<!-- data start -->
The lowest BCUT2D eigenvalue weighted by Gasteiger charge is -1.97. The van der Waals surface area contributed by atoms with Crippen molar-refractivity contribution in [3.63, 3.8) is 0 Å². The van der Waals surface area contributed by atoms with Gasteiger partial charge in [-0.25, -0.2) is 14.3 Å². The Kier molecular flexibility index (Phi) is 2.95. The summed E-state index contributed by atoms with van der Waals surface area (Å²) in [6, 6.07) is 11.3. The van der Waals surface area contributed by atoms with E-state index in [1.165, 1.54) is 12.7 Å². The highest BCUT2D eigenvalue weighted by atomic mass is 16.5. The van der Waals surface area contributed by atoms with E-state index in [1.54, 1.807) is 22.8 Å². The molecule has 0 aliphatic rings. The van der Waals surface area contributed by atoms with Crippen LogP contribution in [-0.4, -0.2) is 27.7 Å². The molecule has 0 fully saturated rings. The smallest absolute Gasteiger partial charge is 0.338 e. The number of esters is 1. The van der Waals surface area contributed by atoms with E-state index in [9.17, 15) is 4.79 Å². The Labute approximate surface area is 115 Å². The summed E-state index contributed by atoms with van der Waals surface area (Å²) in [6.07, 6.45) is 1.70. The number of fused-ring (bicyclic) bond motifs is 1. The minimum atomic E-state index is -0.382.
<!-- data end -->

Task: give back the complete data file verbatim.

The lowest BCUT2D eigenvalue weighted by Gasteiger charge is -1.97. The van der Waals surface area contributed by atoms with Crippen molar-refractivity contribution in [3.63, 3.8) is 0 Å². The van der Waals surface area contributed by atoms with Gasteiger partial charge in [-0.25, -0.2) is 14.3 Å². The Kier molecular flexibility index (Phi) is 2.95. The summed E-state index contributed by atoms with van der Waals surface area (Å²) in [6, 6.07) is 11.3. The van der Waals surface area contributed by atoms with E-state index in [1.165, 1.54) is 12.7 Å². The highest BCUT2D eigenvalue weighted by atomic mass is 16.5. The van der Waals surface area contributed by atoms with E-state index in [1.54, 1.807) is 22.8 Å². The molecule has 0 aliphatic rings. The van der Waals surface area contributed by atoms with Crippen LogP contribution in [-0.4, -0.2) is 27.7 Å². The molecule has 0 fully saturated rings. The smallest absolute Gasteiger partial charge is 0.338 e. The number of esters is 1. The van der Waals surface area contributed by atoms with E-state index in [9.17, 15) is 4.79 Å². The Labute approximate surface area is 115 Å². The summed E-state index contributed by atoms with van der Waals surface area (Å²) in [6.07, 6.45) is 1.70. The number of fused-ring (bicyclic) bond motifs is 1. The minimum atomic E-state index is -0.382.